Risk of HIV-1 Transmission for Parenteral Exposure and Blood Transfusion: A Systematic Review and Meta-Analysis

Rebecca F. Baggaley; Marie-Claude Boily; Richard G. White; Michel Alary


AIDS. 2006;20(6):805-812. 

In This Article


Summary of the Search

Sixty estimates for parenteral (medical, IDU and accidental injections) and 14 for blood product exposure were found. After evaluation, 30 articles were included for parenteral exposure,[15,16,18,19,20,21,22,23,24,25,26,27,28,29,30,31,32,33,34,35,36,37,38,39,40,41,42,43,44,45] providing 26 estimates, and 10 articles were included for blood product exposure,[46,47,48,49,50,51,52,53,54,55] providing 11 estimates. The 30 included studies providing estimates of parenteral transmission consisted of three papers describing IDU risk,[15,16,18] 26 papers providing 21 estimates for accidental percutaneous injury[20,21,22,23,24,25,26,27,28,29,30,31,32,33,34,35,36,37,38,39,40,41,42,43,44,45] (where five publications were accompanied by a more recent abstract from which the estimate was taken)[27,28,34,35,37,38,39,40,41,56], and one reporting both percutaneous injury and contaminated injection risks.[19] The 11 estimates for blood product exposure included two from Ward et al.,[49] but only the estimate in which blood products were proved to be contaminated was included in summary estimates. Forest plots of infectivity estimates are presented in Figs 1 and 2. Summaries of the characteristics of included and excluded studies are available on request.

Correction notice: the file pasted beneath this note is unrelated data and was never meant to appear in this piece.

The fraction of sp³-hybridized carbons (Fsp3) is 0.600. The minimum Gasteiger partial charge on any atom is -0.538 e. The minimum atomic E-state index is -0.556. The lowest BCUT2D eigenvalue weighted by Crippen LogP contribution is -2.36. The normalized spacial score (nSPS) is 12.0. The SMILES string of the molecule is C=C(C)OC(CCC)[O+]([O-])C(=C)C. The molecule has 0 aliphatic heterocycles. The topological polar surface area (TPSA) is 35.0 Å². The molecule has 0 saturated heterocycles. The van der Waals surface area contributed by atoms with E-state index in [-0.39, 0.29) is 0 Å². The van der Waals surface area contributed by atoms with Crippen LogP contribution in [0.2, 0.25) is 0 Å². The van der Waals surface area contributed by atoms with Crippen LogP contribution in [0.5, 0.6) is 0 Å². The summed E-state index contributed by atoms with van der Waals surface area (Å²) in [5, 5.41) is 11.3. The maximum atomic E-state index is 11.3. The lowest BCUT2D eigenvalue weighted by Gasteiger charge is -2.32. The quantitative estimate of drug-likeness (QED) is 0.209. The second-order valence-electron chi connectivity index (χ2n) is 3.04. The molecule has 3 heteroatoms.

Figure 1.

Summary of studies estimating transmission probability for parenteral exposure to HIV. Bars represent 95% confidence intervals (CI) except for Gisselquist,[19] which is a range. psz: estimate weighted by sample size; pp: estimate weighted by precision (adapted inverse variance method) - see details in method. *For needlestick and other accidental sharp injury only, without excluded studies and Gisselquist 2002 estimate[19] (no sample size available). **All excluded studies except for superseded publications and those without sample sizes.

Figure 2.

Summary of studies estimating transmission probability per contaminated blood product transfusion. Bars represent 95% confidence intervals (CI). psz: estimate weighted by sample size; pp: estimate weighted by precision (adapted inverse variance method) - see details in method. *All excluded studies except for superseded publications and those without sufficient data.